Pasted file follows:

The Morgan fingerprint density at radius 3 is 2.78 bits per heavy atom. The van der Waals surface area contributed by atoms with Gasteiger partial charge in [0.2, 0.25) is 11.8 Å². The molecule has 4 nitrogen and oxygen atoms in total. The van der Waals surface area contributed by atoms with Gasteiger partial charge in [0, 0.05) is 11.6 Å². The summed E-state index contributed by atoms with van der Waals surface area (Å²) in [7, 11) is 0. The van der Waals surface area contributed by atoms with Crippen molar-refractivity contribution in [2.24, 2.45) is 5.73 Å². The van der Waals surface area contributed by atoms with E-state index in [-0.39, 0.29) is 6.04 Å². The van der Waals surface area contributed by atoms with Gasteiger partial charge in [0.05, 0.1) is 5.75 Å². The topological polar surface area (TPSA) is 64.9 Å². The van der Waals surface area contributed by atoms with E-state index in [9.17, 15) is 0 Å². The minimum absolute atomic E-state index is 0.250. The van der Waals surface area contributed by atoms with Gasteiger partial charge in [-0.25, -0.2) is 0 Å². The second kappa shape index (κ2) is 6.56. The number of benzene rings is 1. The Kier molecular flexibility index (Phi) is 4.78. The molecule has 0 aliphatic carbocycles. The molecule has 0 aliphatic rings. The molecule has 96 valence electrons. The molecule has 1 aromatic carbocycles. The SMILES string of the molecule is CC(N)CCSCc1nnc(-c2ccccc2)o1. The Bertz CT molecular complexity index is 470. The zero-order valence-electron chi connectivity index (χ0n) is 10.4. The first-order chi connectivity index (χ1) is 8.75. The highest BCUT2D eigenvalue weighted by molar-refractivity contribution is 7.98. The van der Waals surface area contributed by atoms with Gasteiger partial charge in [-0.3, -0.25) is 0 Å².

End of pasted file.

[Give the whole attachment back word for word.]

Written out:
The Morgan fingerprint density at radius 3 is 2.78 bits per heavy atom. The van der Waals surface area contributed by atoms with Gasteiger partial charge in [0.2, 0.25) is 11.8 Å². The molecule has 4 nitrogen and oxygen atoms in total. The van der Waals surface area contributed by atoms with Gasteiger partial charge in [0, 0.05) is 11.6 Å². The summed E-state index contributed by atoms with van der Waals surface area (Å²) in [7, 11) is 0. The van der Waals surface area contributed by atoms with Crippen molar-refractivity contribution in [2.24, 2.45) is 5.73 Å². The van der Waals surface area contributed by atoms with E-state index in [-0.39, 0.29) is 6.04 Å². The van der Waals surface area contributed by atoms with Gasteiger partial charge in [0.05, 0.1) is 5.75 Å². The topological polar surface area (TPSA) is 64.9 Å². The van der Waals surface area contributed by atoms with E-state index in [9.17, 15) is 0 Å². The minimum absolute atomic E-state index is 0.250. The van der Waals surface area contributed by atoms with Gasteiger partial charge in [-0.25, -0.2) is 0 Å². The second kappa shape index (κ2) is 6.56. The number of benzene rings is 1. The Kier molecular flexibility index (Phi) is 4.78. The molecule has 0 aliphatic carbocycles. The molecule has 0 aliphatic rings. The molecule has 96 valence electrons. The molecule has 1 aromatic carbocycles. The SMILES string of the molecule is CC(N)CCSCc1nnc(-c2ccccc2)o1. The Bertz CT molecular complexity index is 470. The zero-order valence-electron chi connectivity index (χ0n) is 10.4. The first-order chi connectivity index (χ1) is 8.75. The highest BCUT2D eigenvalue weighted by molar-refractivity contribution is 7.98. The van der Waals surface area contributed by atoms with Gasteiger partial charge in [-0.3, -0.25) is 0 Å².